Article

Three Members Of Steelers’ 2020 Draft Class On Track To Receive PPE Raises In 2023

With the Pittsburgh Steelers about to start their 2022 training camp, now is as perfect time to take a look at three of the team’s former 2020 draft picks that stand to get raises in 2023 via the NFL’s Proven Performance Escalator program. Those three players are wide receiver Chase Claypool, outside linebacker Alex Highsmith and guard Kevin Dotson.

In the league’s new CBA, the Proven Performance Escalator is now a three-level, non-negotiable amount in which a player’s base salary in the fourth year of his rookie contract increases if he meets certain predetermined thresholds.

The Level One PPE in the CBA is structured differently for second-round picks and those selected in Rounds 3 through 7. To qualify for Level One, second-round picks must either (a) play 60 percent of his team’s offensive or defensive plays in any two of his first three seasons or (b) participate in a cumulative average of 60 percent of his team’s offensive or defensive plays over the course of his first three regular seasons. For third- through seventh-round picks, players can hit either (a) or (b) above, but the threshold to reach drops to 35 percent of such plays. For such players, the Level One PPE increases a player’s fourth-year base salary by the difference of the original-round tender for restricted free agents set for the player’s fourth season and the player’s Year 4 rookie salary, less any signing bonus prorations. This amount is then added to the player’s Year 4 base salary.

A player selected in the second through seventh round will qualify for the Level Two PPE if he participates in 55 percent of his team’s offensive or defensive plays in each of his first three regular seasons. The amount of the Level Two PPE is the difference of the original-round tender in the player’s fourth season and his Year 4 rookie salary (minus any signing bonus prorations), plus $250,000. This amount is then added to the player’s year-four base salary.

To qualify for the Level Three PPE, a second- through seventh-round pick must be selected to the Pro Bowl on the original ballot in at least one of his first three seasons. The Level Three PPE is equal to the difference between the second-round tender for restricted free agents and the player’s Year 4 rookie salary, less any signing bonus prorations. The player’s Year 4 base salary increases by this amount.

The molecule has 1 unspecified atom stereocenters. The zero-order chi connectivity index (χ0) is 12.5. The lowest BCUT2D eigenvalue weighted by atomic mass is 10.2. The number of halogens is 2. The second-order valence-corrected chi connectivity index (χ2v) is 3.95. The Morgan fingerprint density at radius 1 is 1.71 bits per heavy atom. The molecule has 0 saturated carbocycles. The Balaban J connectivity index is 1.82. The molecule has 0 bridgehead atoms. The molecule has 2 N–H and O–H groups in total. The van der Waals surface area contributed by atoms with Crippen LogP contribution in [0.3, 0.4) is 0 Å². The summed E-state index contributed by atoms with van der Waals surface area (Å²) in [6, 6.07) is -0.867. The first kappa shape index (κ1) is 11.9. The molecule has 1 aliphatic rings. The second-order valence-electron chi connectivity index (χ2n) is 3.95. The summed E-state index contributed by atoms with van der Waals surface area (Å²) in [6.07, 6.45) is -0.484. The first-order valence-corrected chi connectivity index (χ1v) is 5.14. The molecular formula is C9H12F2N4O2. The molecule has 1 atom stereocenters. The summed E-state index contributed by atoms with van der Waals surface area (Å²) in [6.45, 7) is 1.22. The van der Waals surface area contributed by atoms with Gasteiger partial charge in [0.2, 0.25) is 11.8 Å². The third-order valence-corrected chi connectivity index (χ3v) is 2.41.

Now that the specifics related to the Proven Performance Escalator are out of the way, we can take a look at the specific PPE situations for Claypool, Highsmith, and Dotson.

With Claypool, a former second round pick, he has already qualified for a Level One PPE raise in 2023 as he played 63.0% and 70.2% of all offensive snaps played in 2020 and 2021, respectively. Claypool is also on pace to at least earn a Level Two PPE raise in 2023 as each of his first two NFL seasons have ended with him playing more than 55% of the total offensive snaps. In short, Claypool needs to play at least 55% of all offensive snaps once again in 2022 to qualify for a Level Two PP raise in 2023. Should Claypool make the Pro Bowl in 2022 via an original ballot selection, he would then qualify for a Level Three PPE raise in 2023. That amount, by the way, is projected to be around $4.308 million as we sit here in July. Claypool is currently scheduled to earn $1,512,268 in 2023 so at worst, he will earn around 3,718,500 in 2023 as he has already qualified for a Level One PPE increase.

With Highsmith, a former third round pick, he has already qualified for a Level One PPE raise in 2023 as he played 42.5% and 73.0% of all offensive snaps played in 2020 and 2021, respectively. Highsmith can’t reach a Level Two PPE level for 2023, however, as he failed to reach the 55% mark in his 2020 rookie season. Should, however, Highsmith make the Pro Bowl in 2022 via an original ballot selection, he would then qualify for a Level Three PPE raise in 2023. Once again, that amount is projected to be around $4.308 million as we sit here in July. Highsmith is currently scheduled to earn $1,089,000 in 2023 so at worst, he will earn around 3,718,500 in 2023 as he has already qualified for a Level One PPE raise.

With Dotson, a former fourth round pick, he has yet to fully qualify for any type of PPE increase in 2023. He is, however, on pace to do so as he has averaged 40.4% offensive snaps played in his first two seasons. If that average holds above 35% through the 2022 season, Dotson will qualify for a Level One PPE raise in 2023. Like Highsmith, Dotson would need to make the Pro Bowl in 2022 on an original ballot to qualify for a Level Three PPE raise. Dotson is currently scheduled to earn $1,010,000 in 2023.

To Top
error: Alert: Content is protected !!